Pets and Divorce: Property or Custody?

Posted by Steven D. Eversole | Jan 27, 2014 | 0 Comments

Whether you are young and childless, have small children, or are retired, a family pet can be a significant source of stability and companionship. At the time of divorce, losing a pet can also seem overwhelming. What are your rights when it comes to a family pet? How does a court decide who will keep the dog? While you might consider your dog or cat like a child, under the law, the animal is considered property. Knowing your rights could help you protect your rights to an animal during the divorce process.

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According to the National Pet Owners Survey, over 7.1 million American households include a pet. The majority of animals are dogs, but also include cats, birds, and other large animals. Our divorce lawyers in Birminghamunderstand the challenge of dividing property during divorce. We also know that for many families, the division of assets can be more complicated when it involves pets, livestock, or other very important and “live” personal property. Our legal team will provide strategic advocacy and counsel to families who are facing divorce and concerned about protecting their rights to a family pet.

Recent reports indicate that there is a higher incidence of “custody battles” involving family pets. A poll of 1,500 members of the American Academy of Matrimonial lawyers indicated that 25% saw an increase in pet custody issues in the past year. In these cases, a judge has had to determine who gets “custody” of the dog and whether another party has a right to visit the dog even after a marriage ends. State courts have taken different approaches to answer these questions.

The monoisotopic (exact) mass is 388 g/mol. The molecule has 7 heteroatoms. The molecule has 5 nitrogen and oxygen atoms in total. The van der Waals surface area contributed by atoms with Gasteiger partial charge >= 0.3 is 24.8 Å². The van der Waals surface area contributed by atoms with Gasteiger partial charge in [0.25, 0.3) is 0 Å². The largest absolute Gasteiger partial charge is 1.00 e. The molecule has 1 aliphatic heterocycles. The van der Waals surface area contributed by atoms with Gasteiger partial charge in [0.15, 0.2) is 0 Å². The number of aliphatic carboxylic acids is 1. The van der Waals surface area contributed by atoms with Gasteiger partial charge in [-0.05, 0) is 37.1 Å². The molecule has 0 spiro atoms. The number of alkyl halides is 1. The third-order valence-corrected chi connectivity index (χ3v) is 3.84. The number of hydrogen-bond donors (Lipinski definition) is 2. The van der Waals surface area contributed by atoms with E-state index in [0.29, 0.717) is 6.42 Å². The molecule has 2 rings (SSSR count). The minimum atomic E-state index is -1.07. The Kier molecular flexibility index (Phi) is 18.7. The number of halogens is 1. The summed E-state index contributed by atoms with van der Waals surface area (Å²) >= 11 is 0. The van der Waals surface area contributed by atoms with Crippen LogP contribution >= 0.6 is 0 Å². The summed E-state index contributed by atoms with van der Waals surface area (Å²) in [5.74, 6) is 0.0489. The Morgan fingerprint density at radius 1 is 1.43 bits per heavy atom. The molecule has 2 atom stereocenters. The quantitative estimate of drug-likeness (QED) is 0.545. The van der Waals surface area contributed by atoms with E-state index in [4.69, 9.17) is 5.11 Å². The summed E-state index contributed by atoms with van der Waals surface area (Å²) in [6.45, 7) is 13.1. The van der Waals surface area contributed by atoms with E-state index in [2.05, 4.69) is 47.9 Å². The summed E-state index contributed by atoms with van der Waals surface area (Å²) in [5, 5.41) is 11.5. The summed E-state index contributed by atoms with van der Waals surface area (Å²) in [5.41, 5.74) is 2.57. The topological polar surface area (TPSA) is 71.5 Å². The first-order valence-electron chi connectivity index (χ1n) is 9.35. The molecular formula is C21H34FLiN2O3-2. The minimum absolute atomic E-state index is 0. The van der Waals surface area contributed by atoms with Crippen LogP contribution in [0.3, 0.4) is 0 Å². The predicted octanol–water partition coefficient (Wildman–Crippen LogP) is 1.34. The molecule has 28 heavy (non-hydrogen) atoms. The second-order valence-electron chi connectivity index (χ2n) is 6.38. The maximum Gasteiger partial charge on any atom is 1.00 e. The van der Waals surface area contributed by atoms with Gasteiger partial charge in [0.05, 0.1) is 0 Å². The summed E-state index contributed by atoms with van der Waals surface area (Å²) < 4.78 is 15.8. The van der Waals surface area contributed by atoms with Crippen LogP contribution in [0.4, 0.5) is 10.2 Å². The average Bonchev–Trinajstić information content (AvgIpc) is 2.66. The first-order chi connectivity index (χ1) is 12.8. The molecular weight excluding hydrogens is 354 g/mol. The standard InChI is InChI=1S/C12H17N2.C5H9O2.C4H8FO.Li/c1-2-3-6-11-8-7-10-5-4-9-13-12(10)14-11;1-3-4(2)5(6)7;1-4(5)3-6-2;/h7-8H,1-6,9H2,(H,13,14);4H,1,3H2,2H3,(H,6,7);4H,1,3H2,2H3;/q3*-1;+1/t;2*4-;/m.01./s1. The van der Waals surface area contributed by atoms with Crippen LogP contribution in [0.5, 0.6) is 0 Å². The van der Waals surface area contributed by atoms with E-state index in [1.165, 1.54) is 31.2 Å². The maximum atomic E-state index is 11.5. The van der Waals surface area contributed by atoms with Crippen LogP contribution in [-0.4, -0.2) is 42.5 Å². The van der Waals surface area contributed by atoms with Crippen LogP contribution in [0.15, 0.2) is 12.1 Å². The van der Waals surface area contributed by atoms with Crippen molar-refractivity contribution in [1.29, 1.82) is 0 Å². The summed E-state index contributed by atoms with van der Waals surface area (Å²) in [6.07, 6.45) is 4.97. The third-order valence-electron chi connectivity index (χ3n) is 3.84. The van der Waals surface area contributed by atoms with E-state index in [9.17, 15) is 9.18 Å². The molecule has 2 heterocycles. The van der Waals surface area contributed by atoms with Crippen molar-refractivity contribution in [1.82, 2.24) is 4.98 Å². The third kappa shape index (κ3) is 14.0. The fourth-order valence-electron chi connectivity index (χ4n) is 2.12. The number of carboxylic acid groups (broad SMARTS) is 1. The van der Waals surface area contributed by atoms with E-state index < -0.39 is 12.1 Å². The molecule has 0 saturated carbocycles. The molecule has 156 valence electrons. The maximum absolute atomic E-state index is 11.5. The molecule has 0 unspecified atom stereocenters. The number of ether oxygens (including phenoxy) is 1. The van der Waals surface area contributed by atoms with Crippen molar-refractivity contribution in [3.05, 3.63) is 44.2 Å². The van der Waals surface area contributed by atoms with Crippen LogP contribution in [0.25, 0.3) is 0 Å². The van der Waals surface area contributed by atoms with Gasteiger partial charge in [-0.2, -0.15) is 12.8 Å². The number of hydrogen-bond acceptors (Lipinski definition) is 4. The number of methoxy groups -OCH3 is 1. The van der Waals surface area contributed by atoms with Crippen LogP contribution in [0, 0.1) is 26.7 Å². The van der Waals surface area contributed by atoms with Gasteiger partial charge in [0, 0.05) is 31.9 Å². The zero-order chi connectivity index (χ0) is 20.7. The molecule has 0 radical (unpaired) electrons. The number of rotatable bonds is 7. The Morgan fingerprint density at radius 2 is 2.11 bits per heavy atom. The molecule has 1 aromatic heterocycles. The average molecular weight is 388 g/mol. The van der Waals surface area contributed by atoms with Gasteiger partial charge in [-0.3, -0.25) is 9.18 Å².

In 1995, a Florida trial court's decision to grant visitation to a family dog was overturned. The appellate court determined that the animal was a “pre-marital asset” owned by the ex-husband. In an initial case, the man's wife was granted visits with the dog every other weekend and every other Christmas. Courts seem to following this trend considering family pets as property, not like children that would merit custody or visitation orders.

In short, dogs and other animals are personal property and must be awarded based on state laws of distribution. Alabama is an equitable distribution state, meaning that when parties cannot agree, the property held prior to the marriage will be considered separate. Marital property (property jointly acquired during the marriage) will be divided equitably between the parties.

In some cases, third-party advocates have been asked to submit requests on behalf of the animal, focusing on the best interests of the pet, rather than simply treating it as another piece of property. Identifying the best interests of the animal in a property division case can ensure that the animal is properly cared for after a divorce is finalized.

Pet owners facing divorce should keep in mind that while they will not be going through a drawn-out custody battle over an animal, they can make certain requests to meet their needs and protect the best interests of the animal. A court may consider who spends the most time with the animal, who is responsible for vet visits and costs of care, and who brought the pet into the relationship.

If you are seeking a divorce in Birmingham, contact Family Law Attorney Steven Eversole at (866) 831-5292.

About the Author

Steven D. Eversole

J.D., Samford University's Cumberland School of Law, Birmingham, Alabama B.A., University of Alabama, Tuscaloosa, Alabama

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